beaten the returns of the S&P 500 by several points annually. In The Aggressive Conservative Investor, Whitman collaborates with Martin Shubik to discuss a concept that they call "safe and cheap" investing.
The topic of this chapter is dividend policy. The authors make it clear that they believe an appropriate dividend policy is based on the needs of the business rather than the needs of the investor. There is a prevailing mindset that companies should pay out based on how shareholders view the shares; if the stock trades at a low (high) P/E, the company should have a high (low) payout ratio. The authors take issue with this, as they argue that there is no empirical evidence to suggest investors accurately gauge the growth prospects of a business. Instead, companies should invest where they see opportunities for above-average returns, and return the rest to shareholders.
A discussion of stock dividends and in-kind dividends is also presented. Stock dividends are mostly considered useless, except for the few companies that need to constantly raise capital. For them, the increase in share price that results from a consistent dividend (even if paid in stock) is valuable to the firm. In-kind dividends (for example, dividends have at times been paid in whiskey or chocolate) are unpopular because they trigger a taxable event, and yet no cash is provided to help pay that tax.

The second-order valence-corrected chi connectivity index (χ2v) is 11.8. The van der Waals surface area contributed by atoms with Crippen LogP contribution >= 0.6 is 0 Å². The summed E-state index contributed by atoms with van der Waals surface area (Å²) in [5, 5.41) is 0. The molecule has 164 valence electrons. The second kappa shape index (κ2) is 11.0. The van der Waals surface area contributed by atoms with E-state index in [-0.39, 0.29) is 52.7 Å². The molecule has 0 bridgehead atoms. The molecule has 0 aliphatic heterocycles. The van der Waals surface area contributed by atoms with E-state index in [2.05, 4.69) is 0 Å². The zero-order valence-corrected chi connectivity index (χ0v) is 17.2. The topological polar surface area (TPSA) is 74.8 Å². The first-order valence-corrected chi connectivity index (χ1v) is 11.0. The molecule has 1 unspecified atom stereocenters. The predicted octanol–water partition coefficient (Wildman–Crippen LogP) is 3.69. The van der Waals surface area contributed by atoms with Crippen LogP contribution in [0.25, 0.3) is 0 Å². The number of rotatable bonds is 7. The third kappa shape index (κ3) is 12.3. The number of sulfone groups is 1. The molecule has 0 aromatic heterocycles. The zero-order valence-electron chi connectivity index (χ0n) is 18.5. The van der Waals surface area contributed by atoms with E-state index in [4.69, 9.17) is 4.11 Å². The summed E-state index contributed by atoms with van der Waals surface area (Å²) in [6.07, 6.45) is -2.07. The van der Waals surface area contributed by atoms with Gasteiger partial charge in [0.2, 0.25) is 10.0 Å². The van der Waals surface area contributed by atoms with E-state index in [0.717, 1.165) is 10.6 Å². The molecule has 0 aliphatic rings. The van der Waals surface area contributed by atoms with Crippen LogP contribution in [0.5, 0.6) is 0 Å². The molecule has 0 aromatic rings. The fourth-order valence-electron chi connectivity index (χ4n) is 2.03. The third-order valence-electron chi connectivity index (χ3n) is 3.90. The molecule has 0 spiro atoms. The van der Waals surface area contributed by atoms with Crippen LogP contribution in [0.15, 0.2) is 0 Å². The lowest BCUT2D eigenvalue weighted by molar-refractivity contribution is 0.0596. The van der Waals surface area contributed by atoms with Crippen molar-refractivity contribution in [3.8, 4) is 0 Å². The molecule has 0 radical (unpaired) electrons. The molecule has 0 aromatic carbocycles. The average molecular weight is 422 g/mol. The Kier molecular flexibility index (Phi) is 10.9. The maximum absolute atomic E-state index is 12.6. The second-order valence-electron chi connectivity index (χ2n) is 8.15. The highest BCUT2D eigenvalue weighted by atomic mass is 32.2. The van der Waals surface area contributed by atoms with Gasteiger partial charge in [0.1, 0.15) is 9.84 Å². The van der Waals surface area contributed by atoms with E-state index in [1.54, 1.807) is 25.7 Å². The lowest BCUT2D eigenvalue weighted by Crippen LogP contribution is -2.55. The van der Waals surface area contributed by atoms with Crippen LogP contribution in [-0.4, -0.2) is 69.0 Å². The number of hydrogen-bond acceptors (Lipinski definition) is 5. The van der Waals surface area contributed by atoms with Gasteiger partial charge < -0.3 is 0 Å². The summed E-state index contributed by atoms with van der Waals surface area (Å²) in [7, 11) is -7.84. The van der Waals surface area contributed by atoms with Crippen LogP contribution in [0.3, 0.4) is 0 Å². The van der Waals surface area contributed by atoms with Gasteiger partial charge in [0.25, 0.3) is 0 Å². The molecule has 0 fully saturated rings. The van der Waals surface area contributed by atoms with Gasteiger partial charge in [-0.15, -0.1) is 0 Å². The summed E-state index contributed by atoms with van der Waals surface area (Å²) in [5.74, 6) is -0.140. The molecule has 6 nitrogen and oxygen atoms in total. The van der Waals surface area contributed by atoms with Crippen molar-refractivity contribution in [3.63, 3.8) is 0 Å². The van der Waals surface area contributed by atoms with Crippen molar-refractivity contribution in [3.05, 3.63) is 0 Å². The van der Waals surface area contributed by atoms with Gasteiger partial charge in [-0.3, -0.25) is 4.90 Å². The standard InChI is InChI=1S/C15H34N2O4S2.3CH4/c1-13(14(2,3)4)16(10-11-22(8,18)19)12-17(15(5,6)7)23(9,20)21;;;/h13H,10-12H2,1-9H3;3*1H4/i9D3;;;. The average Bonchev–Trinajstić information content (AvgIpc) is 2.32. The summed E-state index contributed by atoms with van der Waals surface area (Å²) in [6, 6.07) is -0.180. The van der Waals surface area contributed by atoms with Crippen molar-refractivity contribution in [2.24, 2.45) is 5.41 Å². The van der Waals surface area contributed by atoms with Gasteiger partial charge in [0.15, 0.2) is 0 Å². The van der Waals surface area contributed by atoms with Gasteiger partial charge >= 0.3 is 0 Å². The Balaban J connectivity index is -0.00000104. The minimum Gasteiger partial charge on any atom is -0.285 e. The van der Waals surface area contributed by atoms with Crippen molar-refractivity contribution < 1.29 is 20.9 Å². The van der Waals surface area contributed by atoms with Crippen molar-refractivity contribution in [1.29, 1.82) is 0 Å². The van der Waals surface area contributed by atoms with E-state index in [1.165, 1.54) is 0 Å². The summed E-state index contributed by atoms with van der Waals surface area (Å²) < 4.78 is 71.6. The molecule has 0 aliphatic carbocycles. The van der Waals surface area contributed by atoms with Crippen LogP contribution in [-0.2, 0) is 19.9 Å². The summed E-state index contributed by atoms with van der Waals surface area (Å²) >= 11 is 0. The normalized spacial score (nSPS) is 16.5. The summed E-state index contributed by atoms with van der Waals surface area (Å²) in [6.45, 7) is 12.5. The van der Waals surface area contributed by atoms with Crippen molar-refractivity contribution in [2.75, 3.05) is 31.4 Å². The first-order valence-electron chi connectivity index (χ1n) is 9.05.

The authors also discuss share repurchases, which they view as similar to cash dividends with a few advantages and disadvantages. A benefit of repurchases is that shareholders are taxed as if the income was attained through capital gains. A further benefit is that investors get to choose when the cash is withdrawn, and therefore when the tax is paid. Finally, the value of shares can be enhanced if the shares were repurchased from weak hands at favourable prices.
On the other hand, share repurchases do have their downsides. They are legally more difficult to effect, they can reduce the liquidity of shares outstanding, and they are subject to manipulation activities by management. For example, an insider looking to sell his holdings can do so with the company's money. Or, a manager looking to take the company private can first reduce the share count at the expense of selling shareholders.